According to the WHO, more than 1 billion people have some sort of disability. Evolving cities and emerging technology offer up new opportunities for integration, but also difficulties that are hard to identify and overcome. World experts gathered at B·Debate to promote scientific debate on the subject.
According to the World Health Organization, more than 1 billion people (15% of the global population) have some sort of disability, 150 million of which have serious difficulties.
A disability isn’t defined as solely a physical limitation, but more broadly as a restriction to participating in society. In this complex landscape of often unmet needs, evolving cities and emerging technology offer up new opportunities for integration, but also difficulties that are hard to identify and overcome. People with disabilities are seeking empowerment to reclaim the rights they are due.
To discuss the current panorama and future challenges and opportunities, national and international experts and representatives called together by Institut Guttmann and the Institute of Government and Public Policy (IGOP-UAB) met for a session of B·Debate −an initiative of Biocat and the “la Caixa” Foundation to promote scientific debate−, on the conference ‘Integrative Societies and Disability: Open and Smart cities from social sciences’.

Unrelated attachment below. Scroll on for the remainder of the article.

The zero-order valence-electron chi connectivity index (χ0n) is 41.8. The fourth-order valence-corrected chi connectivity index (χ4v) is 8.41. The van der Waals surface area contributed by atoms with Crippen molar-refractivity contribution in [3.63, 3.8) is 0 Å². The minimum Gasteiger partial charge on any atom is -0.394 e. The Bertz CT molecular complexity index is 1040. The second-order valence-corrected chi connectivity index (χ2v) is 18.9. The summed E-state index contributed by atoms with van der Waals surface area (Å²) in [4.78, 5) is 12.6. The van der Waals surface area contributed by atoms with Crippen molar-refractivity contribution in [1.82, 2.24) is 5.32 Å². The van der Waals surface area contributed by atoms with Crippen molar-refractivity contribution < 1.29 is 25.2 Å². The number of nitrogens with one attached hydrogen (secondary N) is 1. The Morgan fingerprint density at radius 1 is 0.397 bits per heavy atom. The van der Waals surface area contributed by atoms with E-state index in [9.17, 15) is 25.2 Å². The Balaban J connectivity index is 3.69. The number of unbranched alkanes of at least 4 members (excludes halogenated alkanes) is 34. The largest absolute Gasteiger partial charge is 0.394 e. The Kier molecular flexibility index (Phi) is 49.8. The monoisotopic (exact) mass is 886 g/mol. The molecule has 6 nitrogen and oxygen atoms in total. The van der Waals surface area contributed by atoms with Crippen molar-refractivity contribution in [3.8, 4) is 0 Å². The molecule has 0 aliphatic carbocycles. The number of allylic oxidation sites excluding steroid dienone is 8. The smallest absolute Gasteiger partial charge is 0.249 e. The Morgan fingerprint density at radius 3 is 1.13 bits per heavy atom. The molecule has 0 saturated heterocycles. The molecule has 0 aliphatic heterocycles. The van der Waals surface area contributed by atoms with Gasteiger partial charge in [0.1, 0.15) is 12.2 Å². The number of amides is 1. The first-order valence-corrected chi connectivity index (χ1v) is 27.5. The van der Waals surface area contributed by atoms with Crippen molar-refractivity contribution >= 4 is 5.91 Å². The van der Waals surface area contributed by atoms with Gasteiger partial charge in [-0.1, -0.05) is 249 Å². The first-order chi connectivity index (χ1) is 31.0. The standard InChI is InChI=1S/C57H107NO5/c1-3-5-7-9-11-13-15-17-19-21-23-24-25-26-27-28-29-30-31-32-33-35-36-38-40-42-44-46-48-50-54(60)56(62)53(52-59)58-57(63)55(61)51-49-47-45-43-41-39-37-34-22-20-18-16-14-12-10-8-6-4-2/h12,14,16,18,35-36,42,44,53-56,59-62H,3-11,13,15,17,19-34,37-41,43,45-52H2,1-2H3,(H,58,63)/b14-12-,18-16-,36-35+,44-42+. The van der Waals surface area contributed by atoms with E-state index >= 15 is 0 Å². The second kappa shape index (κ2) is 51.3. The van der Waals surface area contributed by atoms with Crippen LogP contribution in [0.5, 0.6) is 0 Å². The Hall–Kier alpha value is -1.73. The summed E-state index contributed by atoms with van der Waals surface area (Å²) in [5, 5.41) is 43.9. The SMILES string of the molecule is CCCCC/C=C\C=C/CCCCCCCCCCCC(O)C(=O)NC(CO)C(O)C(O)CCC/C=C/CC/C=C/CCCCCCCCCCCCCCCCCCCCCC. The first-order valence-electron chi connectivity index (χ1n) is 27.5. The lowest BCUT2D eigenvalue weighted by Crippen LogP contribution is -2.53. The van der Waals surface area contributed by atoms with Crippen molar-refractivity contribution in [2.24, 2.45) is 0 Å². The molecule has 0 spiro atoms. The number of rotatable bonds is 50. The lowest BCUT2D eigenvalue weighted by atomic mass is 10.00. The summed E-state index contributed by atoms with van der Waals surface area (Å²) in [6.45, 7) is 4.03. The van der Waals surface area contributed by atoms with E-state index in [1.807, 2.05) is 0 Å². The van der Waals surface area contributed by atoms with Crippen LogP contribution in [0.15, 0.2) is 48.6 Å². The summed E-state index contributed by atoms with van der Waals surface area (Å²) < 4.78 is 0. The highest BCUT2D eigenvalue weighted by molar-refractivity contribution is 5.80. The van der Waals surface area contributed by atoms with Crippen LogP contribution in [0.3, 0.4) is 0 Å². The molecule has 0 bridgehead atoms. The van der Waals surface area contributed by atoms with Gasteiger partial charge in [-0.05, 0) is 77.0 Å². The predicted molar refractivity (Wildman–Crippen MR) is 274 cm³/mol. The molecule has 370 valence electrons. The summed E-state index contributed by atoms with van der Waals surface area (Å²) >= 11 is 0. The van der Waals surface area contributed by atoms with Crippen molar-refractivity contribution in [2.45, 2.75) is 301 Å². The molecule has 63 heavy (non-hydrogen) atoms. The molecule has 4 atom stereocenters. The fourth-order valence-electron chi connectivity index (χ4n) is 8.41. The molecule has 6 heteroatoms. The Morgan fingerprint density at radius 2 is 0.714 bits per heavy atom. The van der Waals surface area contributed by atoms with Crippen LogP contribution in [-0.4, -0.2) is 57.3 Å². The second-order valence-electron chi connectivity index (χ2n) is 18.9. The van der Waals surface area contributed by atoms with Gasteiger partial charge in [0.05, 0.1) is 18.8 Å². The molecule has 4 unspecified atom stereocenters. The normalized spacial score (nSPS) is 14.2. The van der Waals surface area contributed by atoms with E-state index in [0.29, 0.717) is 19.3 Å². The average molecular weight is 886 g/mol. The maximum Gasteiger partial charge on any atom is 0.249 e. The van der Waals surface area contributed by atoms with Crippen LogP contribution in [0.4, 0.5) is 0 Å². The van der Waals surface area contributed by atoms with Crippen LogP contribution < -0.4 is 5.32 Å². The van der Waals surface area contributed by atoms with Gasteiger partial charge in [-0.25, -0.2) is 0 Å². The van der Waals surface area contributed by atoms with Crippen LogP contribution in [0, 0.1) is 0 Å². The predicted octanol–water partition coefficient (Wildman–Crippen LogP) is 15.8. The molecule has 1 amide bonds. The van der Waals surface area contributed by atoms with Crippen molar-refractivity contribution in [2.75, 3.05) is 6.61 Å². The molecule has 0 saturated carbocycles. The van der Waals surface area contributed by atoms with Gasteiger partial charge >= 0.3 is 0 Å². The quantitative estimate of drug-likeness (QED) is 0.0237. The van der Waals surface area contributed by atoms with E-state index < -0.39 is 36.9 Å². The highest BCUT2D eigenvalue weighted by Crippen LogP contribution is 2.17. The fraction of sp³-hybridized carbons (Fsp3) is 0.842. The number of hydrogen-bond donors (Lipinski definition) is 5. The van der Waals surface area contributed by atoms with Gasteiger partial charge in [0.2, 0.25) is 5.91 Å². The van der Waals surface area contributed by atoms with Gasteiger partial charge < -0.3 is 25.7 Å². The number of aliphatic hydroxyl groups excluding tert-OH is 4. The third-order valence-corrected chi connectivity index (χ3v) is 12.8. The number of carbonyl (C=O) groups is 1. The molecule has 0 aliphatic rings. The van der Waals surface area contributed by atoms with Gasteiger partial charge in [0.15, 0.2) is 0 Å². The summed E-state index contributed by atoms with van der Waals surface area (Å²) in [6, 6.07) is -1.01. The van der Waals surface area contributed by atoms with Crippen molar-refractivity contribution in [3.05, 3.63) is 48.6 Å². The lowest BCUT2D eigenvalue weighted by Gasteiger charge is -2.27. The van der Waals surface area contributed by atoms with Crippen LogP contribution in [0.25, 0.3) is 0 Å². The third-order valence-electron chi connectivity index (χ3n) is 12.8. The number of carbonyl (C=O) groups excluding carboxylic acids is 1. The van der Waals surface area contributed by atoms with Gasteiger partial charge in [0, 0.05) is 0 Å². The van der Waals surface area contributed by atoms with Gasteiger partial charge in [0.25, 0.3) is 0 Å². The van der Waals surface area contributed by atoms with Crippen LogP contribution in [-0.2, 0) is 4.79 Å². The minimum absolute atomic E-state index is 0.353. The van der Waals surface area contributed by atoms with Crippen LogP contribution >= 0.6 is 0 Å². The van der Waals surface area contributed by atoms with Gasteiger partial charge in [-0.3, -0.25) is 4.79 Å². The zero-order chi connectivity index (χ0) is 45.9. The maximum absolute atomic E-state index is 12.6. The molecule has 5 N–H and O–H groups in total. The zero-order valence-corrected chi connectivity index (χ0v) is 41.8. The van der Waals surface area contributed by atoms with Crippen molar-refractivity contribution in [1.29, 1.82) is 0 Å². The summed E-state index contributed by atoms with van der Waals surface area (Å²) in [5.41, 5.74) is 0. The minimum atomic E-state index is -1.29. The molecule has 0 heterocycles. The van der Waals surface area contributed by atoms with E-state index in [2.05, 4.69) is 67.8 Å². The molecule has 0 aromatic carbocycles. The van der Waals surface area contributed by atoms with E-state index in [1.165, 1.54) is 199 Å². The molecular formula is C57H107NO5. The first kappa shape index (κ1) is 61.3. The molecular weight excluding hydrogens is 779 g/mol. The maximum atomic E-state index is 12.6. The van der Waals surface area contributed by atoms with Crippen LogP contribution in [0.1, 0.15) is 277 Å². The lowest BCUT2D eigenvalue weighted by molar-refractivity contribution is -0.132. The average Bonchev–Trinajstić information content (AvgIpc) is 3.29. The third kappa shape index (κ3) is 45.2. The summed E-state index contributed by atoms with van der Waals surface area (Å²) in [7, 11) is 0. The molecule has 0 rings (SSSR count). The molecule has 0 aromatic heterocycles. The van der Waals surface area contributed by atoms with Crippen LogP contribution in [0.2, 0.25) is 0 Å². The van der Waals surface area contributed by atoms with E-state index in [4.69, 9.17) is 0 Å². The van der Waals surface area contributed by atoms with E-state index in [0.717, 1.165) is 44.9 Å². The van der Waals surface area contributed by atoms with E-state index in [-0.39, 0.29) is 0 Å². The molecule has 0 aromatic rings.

Disability is a social construct that encompasses a certain symbolic violence and barriers that are often invisible.
People with disabilities are seeking empowerment to ensure their rights are respected, without the need for third-party paternalism.
Technology can help overcome physical and social barriers, but it must target specific problems.
Smart cities are an opportunity for inclusion, although they also run the risk of widening the digital gap.